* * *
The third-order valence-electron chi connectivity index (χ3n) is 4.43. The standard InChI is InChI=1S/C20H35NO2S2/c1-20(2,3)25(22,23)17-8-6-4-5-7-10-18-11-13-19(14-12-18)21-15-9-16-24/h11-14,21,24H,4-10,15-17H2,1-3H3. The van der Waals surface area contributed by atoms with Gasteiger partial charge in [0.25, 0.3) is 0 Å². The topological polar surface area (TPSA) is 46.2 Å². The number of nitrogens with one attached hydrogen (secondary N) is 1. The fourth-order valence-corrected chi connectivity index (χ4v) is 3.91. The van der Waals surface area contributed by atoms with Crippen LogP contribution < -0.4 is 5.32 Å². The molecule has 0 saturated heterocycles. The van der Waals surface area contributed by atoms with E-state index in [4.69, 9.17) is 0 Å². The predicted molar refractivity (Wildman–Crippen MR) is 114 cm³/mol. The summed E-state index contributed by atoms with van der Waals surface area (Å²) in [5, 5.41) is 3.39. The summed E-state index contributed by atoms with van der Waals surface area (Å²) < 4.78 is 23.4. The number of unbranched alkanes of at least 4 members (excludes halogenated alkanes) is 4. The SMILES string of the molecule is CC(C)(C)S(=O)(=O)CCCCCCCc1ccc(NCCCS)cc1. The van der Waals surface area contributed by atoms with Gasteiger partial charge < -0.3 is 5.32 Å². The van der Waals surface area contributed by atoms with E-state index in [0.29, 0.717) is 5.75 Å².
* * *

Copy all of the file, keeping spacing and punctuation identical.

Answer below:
The third-order valence-electron chi connectivity index (χ3n) is 4.43. The standard InChI is InChI=1S/C20H35NO2S2/c1-20(2,3)25(22,23)17-8-6-4-5-7-10-18-11-13-19(14-12-18)21-15-9-16-24/h11-14,21,24H,4-10,15-17H2,1-3H3. The van der Waals surface area contributed by atoms with Gasteiger partial charge in [0.25, 0.3) is 0 Å². The topological polar surface area (TPSA) is 46.2 Å². The number of nitrogens with one attached hydrogen (secondary N) is 1. The fourth-order valence-corrected chi connectivity index (χ4v) is 3.91. The van der Waals surface area contributed by atoms with Crippen LogP contribution < -0.4 is 5.32 Å². The molecule has 0 saturated heterocycles. The van der Waals surface area contributed by atoms with E-state index in [4.69, 9.17) is 0 Å². The predicted molar refractivity (Wildman–Crippen MR) is 114 cm³/mol. The summed E-state index contributed by atoms with van der Waals surface area (Å²) in [5, 5.41) is 3.39. The summed E-state index contributed by atoms with van der Waals surface area (Å²) < 4.78 is 23.4. The number of unbranched alkanes of at least 4 members (excludes halogenated alkanes) is 4. The SMILES string of the molecule is CC(C)(C)S(=O)(=O)CCCCCCCc1ccc(NCCCS)cc1. The van der Waals surface area contributed by atoms with Gasteiger partial charge < -0.3 is 5.32 Å². The van der Waals surface area contributed by atoms with E-state index in [0.29, 0.717) is 5.75 Å².